Trevor (?) was the youth group leader of the team that came down to help up paint, clean, rearrange for the school year. The group was GREAT. And we are so thankful for them. (Yes, ladies, as far as I know he is single and as wonderful as can be, but he is also 22ish and lives stateside.) He graduated from CIU. Actually there are 5 CIU alumni at this table. *Starts singing, "Columbia alma mater, thy name we do adorn...."*
Karyn Staats is between Trevor & I. She also graduated from CIU and is the English teacher for the Jr. High and Highschool and the girl who was waiting for me at the Airport in Miami. She has been so much help, and has a true servant's heart. Her home room is beside mine, and she has been very helpful with thoughts of how I can prepare and otherwise accomplish things. I look forward to knowing her better over the year, and to sharing with her the struggles of teaching jr. high and highschool.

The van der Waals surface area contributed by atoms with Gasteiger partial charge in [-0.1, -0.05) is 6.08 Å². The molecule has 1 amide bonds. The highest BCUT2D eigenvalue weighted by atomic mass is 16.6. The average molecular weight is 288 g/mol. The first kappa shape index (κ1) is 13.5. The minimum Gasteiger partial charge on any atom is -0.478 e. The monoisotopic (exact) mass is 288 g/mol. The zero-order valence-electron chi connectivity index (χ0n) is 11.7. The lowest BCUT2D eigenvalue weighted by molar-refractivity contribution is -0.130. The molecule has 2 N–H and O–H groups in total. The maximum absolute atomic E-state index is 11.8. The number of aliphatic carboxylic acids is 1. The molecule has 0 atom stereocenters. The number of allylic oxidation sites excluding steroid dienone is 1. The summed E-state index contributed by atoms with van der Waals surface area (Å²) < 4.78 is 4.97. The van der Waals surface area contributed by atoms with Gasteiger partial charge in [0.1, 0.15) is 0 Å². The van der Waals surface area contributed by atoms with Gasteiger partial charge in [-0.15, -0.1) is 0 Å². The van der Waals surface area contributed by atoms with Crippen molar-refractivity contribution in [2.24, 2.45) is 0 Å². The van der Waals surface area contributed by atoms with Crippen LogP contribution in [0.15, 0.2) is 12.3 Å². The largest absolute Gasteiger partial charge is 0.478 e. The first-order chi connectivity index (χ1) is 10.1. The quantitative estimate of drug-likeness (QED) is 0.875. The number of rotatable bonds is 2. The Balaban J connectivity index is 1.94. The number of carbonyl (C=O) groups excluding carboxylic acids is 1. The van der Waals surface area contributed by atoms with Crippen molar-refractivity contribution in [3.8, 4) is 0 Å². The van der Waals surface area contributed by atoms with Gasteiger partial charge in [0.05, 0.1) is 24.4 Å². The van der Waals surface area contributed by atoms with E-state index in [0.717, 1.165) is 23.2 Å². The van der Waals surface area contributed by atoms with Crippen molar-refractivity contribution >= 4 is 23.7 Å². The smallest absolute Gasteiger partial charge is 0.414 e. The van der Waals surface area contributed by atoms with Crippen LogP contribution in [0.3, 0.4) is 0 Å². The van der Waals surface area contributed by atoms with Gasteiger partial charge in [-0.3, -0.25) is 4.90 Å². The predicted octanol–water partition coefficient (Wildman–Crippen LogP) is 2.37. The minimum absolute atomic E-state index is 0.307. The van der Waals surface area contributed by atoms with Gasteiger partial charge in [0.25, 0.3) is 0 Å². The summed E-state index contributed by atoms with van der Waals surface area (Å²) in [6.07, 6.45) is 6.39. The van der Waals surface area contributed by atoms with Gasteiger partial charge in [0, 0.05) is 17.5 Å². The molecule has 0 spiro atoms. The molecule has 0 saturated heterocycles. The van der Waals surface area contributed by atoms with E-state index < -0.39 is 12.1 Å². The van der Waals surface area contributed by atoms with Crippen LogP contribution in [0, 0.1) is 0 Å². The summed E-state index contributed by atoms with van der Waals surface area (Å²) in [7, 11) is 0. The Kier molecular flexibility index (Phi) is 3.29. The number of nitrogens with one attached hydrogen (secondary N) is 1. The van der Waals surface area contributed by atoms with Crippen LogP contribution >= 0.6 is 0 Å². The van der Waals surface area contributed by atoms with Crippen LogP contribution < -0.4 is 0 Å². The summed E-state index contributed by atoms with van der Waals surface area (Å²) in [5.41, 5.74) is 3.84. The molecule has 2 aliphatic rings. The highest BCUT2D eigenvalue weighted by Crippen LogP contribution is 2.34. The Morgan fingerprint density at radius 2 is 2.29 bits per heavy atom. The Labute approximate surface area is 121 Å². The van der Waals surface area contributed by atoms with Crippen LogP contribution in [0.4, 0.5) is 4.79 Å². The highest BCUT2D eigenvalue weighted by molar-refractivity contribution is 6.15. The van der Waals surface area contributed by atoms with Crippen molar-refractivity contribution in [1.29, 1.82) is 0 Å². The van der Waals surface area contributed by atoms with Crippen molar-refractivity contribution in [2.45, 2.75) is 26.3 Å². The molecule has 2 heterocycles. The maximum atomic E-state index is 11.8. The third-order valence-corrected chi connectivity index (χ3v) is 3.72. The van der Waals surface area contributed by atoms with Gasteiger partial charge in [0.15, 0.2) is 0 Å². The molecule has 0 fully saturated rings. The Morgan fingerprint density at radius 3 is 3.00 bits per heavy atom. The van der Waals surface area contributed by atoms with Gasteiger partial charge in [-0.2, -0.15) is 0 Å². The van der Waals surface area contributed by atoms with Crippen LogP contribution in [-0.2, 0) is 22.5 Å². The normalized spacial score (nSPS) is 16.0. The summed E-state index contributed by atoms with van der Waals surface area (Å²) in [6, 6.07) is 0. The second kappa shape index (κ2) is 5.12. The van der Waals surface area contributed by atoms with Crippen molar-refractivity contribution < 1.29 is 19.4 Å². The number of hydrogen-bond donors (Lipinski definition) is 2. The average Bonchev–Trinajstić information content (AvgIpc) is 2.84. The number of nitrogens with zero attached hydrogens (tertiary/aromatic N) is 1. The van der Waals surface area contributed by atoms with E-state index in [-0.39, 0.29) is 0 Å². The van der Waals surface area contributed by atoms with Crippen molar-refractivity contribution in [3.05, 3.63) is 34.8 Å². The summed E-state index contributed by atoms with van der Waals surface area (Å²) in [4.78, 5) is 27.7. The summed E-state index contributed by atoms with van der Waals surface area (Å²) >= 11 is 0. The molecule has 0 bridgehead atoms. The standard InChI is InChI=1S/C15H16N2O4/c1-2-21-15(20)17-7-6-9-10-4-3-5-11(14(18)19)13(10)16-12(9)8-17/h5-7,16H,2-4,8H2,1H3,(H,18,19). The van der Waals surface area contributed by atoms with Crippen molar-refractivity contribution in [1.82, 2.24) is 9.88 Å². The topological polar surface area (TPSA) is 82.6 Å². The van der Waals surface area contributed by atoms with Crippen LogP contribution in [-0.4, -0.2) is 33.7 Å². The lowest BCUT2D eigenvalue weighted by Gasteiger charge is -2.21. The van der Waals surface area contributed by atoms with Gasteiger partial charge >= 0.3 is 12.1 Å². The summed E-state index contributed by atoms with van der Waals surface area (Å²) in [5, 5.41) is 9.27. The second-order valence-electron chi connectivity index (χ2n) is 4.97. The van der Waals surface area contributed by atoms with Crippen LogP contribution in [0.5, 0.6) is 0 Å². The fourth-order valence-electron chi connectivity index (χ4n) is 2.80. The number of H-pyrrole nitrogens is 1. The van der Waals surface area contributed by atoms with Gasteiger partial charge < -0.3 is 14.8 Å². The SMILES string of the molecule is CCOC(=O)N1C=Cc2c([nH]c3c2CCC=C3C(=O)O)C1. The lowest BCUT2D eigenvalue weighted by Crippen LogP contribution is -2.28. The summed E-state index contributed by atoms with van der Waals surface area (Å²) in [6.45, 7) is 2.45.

At the head of the table is Leah Law. She was my connection with Jarabacoa (we went to CIU together) and kindly offered me a job here. It would be hard to know where to start to explain to you all of the things that Leah does for the school and for us as her friends. Officially she is the director for Pre-K through 2nd Grade, but she does so much more than that. It was Leah who picked me up at the airport, who shuttles us all around, and honestly, she is the one who looks after us and our well-being. Tonight is her birthday (saturday) so please say prayers for blessings for her on this special day.
Next to Leah is Karen Speciale. She is the French teacher for 5th - 11th grade. Karen and her husband, Dan, and two boys, Danny and AJ, moved here from Delaware. She is Dominican though she was raised in the states and is 100% american (imho.) She speaks English, Spanish and French and often helps translate in meetings and such. She is also a spitfire and a ball of energy. We usually eat lunch together, and it is nice to share experiences of adjusting to the culture. Karen makes me laugh, and some days that is worth more than money!